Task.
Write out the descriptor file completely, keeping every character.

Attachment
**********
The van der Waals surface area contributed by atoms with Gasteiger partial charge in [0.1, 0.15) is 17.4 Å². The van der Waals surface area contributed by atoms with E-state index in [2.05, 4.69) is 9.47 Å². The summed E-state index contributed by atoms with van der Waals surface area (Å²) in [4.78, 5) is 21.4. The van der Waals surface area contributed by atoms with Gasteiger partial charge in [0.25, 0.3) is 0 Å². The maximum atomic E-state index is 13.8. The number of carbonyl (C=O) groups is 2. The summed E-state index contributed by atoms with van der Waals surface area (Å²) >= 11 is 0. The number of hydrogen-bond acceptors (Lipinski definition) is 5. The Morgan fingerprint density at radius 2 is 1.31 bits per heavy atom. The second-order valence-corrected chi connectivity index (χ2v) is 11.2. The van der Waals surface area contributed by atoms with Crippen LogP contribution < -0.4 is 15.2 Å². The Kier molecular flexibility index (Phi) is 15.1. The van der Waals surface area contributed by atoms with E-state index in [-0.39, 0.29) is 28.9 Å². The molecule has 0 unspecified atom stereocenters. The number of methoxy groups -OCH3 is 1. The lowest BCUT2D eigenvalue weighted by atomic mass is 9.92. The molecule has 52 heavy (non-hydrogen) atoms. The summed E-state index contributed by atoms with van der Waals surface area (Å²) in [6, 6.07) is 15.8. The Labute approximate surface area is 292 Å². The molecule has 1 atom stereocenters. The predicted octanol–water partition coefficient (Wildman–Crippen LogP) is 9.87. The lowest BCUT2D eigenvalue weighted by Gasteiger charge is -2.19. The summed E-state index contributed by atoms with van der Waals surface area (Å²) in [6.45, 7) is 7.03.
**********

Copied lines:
The van der Waals surface area contributed by atoms with Gasteiger partial charge in [0.1, 0.15) is 17.4 Å². The van der Waals surface area contributed by atoms with E-state index in [2.05, 4.69) is 9.47 Å². The summed E-state index contributed by atoms with van der Waals surface area (Å²) in [4.78, 5) is 21.4. The van der Waals surface area contributed by atoms with Gasteiger partial charge in [0.25, 0.3) is 0 Å². The maximum atomic E-state index is 13.8. The number of carbonyl (C=O) groups is 2. The summed E-state index contributed by atoms with van der Waals surface area (Å²) >= 11 is 0. The number of hydrogen-bond acceptors (Lipinski definition) is 5. The Morgan fingerprint density at radius 2 is 1.31 bits per heavy atom. The second-order valence-corrected chi connectivity index (χ2v) is 11.2. The van der Waals surface area contributed by atoms with Crippen LogP contribution < -0.4 is 15.2 Å². The Kier molecular flexibility index (Phi) is 15.1. The van der Waals surface area contributed by atoms with E-state index in [-0.39, 0.29) is 28.9 Å². The molecule has 0 unspecified atom stereocenters. The number of methoxy groups -OCH3 is 1. The lowest BCUT2D eigenvalue weighted by atomic mass is 9.92. The molecule has 52 heavy (non-hydrogen) atoms. The summed E-state index contributed by atoms with van der Waals surface area (Å²) in [6, 6.07) is 15.8. The Labute approximate surface area is 292 Å². The molecule has 1 atom stereocenters. The predicted octanol–water partition coefficient (Wildman–Crippen LogP) is 9.87. The lowest BCUT2D eigenvalue weighted by Gasteiger charge is -2.19. The summed E-state index contributed by atoms with van der Waals surface area (Å²) in [6.45, 7) is 7.03.